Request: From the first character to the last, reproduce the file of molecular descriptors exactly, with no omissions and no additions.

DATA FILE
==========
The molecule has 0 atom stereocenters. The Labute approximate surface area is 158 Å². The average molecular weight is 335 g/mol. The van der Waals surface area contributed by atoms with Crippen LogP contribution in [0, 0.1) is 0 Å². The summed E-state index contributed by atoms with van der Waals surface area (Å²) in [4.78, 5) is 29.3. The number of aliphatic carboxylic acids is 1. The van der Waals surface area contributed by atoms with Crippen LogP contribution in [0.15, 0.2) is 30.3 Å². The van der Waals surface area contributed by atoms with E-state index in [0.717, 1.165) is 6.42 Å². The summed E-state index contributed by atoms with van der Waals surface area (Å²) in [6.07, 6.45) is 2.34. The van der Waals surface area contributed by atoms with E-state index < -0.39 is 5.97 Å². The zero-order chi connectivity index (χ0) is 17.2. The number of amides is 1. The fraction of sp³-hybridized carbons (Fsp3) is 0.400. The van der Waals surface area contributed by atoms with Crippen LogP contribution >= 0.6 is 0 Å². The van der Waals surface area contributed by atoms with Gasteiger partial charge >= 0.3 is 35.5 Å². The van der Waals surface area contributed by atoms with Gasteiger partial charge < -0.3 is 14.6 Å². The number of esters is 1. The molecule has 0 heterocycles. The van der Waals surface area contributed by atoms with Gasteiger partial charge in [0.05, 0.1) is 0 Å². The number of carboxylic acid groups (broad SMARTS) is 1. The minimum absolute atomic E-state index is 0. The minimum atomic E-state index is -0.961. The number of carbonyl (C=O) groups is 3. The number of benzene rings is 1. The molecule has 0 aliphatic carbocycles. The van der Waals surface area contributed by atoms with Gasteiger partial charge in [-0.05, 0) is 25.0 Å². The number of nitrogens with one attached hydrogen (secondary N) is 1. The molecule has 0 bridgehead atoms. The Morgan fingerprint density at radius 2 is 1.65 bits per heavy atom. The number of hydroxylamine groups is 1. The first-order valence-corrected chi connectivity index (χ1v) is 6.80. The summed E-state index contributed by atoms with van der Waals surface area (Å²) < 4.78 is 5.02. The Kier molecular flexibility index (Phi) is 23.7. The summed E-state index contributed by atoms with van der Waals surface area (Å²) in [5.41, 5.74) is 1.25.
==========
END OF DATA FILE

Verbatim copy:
The molecule has 0 atom stereocenters. The Labute approximate surface area is 158 Å². The average molecular weight is 335 g/mol. The van der Waals surface area contributed by atoms with Crippen LogP contribution in [0, 0.1) is 0 Å². The summed E-state index contributed by atoms with van der Waals surface area (Å²) in [4.78, 5) is 29.3. The number of aliphatic carboxylic acids is 1. The van der Waals surface area contributed by atoms with Crippen LogP contribution in [0.15, 0.2) is 30.3 Å². The van der Waals surface area contributed by atoms with E-state index in [0.717, 1.165) is 6.42 Å². The summed E-state index contributed by atoms with van der Waals surface area (Å²) in [6.07, 6.45) is 2.34. The van der Waals surface area contributed by atoms with E-state index < -0.39 is 5.97 Å². The zero-order chi connectivity index (χ0) is 17.2. The number of amides is 1. The fraction of sp³-hybridized carbons (Fsp3) is 0.400. The van der Waals surface area contributed by atoms with Crippen LogP contribution >= 0.6 is 0 Å². The van der Waals surface area contributed by atoms with Gasteiger partial charge >= 0.3 is 35.5 Å². The van der Waals surface area contributed by atoms with Gasteiger partial charge < -0.3 is 14.6 Å². The number of esters is 1. The molecule has 0 heterocycles. The van der Waals surface area contributed by atoms with Gasteiger partial charge in [0.05, 0.1) is 0 Å². The number of carboxylic acid groups (broad SMARTS) is 1. The minimum absolute atomic E-state index is 0. The minimum atomic E-state index is -0.961. The number of carbonyl (C=O) groups is 3. The number of benzene rings is 1. The molecule has 0 aliphatic carbocycles. The van der Waals surface area contributed by atoms with Gasteiger partial charge in [-0.05, 0) is 25.0 Å². The number of nitrogens with one attached hydrogen (secondary N) is 1. The molecule has 0 bridgehead atoms. The Morgan fingerprint density at radius 2 is 1.65 bits per heavy atom. The number of hydroxylamine groups is 1. The first-order valence-corrected chi connectivity index (χ1v) is 6.80. The summed E-state index contributed by atoms with van der Waals surface area (Å²) < 4.78 is 5.02. The Kier molecular flexibility index (Phi) is 23.7. The summed E-state index contributed by atoms with van der Waals surface area (Å²) in [5.41, 5.74) is 1.25.